The system was approved by the U.S. Food and Drug Administration (FDA) in 2012, and an FDA decision on the platform's first combination with a drug, Otsuka Pharmaceutical's psychiatric drug Abilify, is expected by April.
"The first digital medicine will be treating patients suffering from serious mental illness and those struggling with adhering to their medication regimen," Proteus spokeswoman Martina Dach said. "Proteus and Otsuka believe that the need in this area is great, this digital medicine can change the way adherence is measured, and we have the potential to fulfill a serious unmet medical need in this population."
Albert Swiston, a biomaterials scientist at the Lincoln Laboratory at the Massachusetts Institute of Technology (MIT), called the Proteus approach a "beautiful system."
"Technically and scientifically, it's a wonderful little system." Swiston said. "It's really tiny but it does one very simple thing, and for the application they're addressing, it's perfect."
Swiston is on the forefront of the next generation of ingestible micro-devices, devices envisioned to fulfill more than one task – or a single task at selected intervals, such as staggered and controlled medication release – within the human gastrointestinal (GI) tract. Swiston and colleagues from MIT, Harvard University, and Massachusetts General Hospital recently published in PLOS One the results of a proof-of-concept study testing the ability of a capsule-sized device to measure and report heart and respiratory rate from inside the GI tract (the study was conducted on pigs). The experiment's results have helped the team expand on the technology's purpose – including data on core temperature is also high on the team's list of desired output – as well as modifying some of the technology contained within the capsule. For instance, Swiston said the team has eliminated miniature microphones as transmitting devices in favor of hydrophones.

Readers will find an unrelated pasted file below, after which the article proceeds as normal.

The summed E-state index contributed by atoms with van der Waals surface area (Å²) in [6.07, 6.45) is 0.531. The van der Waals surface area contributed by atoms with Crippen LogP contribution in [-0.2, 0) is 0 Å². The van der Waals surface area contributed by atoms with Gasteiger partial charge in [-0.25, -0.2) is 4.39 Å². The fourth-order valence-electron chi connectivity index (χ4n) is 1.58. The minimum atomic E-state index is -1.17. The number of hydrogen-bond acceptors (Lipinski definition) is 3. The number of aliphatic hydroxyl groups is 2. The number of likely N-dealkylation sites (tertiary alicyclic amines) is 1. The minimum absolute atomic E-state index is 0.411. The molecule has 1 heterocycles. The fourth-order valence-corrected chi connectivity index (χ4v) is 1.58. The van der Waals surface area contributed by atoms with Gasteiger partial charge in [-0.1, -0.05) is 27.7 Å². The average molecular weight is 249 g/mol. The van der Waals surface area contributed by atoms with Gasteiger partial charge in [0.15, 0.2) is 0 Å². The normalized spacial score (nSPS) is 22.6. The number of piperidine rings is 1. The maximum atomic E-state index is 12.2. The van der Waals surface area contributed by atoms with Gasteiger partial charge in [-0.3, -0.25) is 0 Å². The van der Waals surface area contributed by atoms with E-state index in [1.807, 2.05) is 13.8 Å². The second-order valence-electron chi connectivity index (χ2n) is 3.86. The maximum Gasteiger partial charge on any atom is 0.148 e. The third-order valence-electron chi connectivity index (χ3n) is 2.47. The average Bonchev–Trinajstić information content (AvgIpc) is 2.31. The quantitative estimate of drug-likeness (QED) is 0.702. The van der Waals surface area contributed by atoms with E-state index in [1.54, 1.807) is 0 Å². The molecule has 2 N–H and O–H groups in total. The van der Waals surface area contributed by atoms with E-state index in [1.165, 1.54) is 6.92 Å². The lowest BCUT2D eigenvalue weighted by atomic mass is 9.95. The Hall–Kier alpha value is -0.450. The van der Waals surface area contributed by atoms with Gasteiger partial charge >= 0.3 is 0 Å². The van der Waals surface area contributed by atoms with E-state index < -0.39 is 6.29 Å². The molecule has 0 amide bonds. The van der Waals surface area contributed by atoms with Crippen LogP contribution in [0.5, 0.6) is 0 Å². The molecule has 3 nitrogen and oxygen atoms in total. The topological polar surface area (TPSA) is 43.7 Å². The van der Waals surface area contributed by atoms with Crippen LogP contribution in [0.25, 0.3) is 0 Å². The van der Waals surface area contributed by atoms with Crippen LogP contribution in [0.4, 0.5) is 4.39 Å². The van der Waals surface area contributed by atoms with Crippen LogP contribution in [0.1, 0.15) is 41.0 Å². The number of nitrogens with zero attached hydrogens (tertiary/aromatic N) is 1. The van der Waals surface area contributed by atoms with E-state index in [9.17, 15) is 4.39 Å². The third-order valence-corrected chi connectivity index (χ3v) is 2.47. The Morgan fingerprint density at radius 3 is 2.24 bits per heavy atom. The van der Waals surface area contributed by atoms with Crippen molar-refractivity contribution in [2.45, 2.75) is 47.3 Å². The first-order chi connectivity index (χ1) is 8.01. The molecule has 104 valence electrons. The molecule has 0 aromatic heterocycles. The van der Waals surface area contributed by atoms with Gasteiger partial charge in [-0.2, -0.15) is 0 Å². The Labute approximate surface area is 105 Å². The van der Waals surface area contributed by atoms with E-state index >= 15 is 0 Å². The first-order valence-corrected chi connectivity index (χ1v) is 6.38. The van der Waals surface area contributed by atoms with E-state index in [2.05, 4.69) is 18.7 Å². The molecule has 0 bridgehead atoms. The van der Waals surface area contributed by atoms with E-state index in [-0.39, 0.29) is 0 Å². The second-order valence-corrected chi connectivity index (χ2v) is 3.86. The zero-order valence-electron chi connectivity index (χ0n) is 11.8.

"It may sound similar, but in fact the electronics behind it are not," he said. "It's essentially sonar. Your body is mostly water, so you have to do what is called acoustic impedance matching. You want to match your impedances because then you have less loss, and we found hydrophones were the best for that."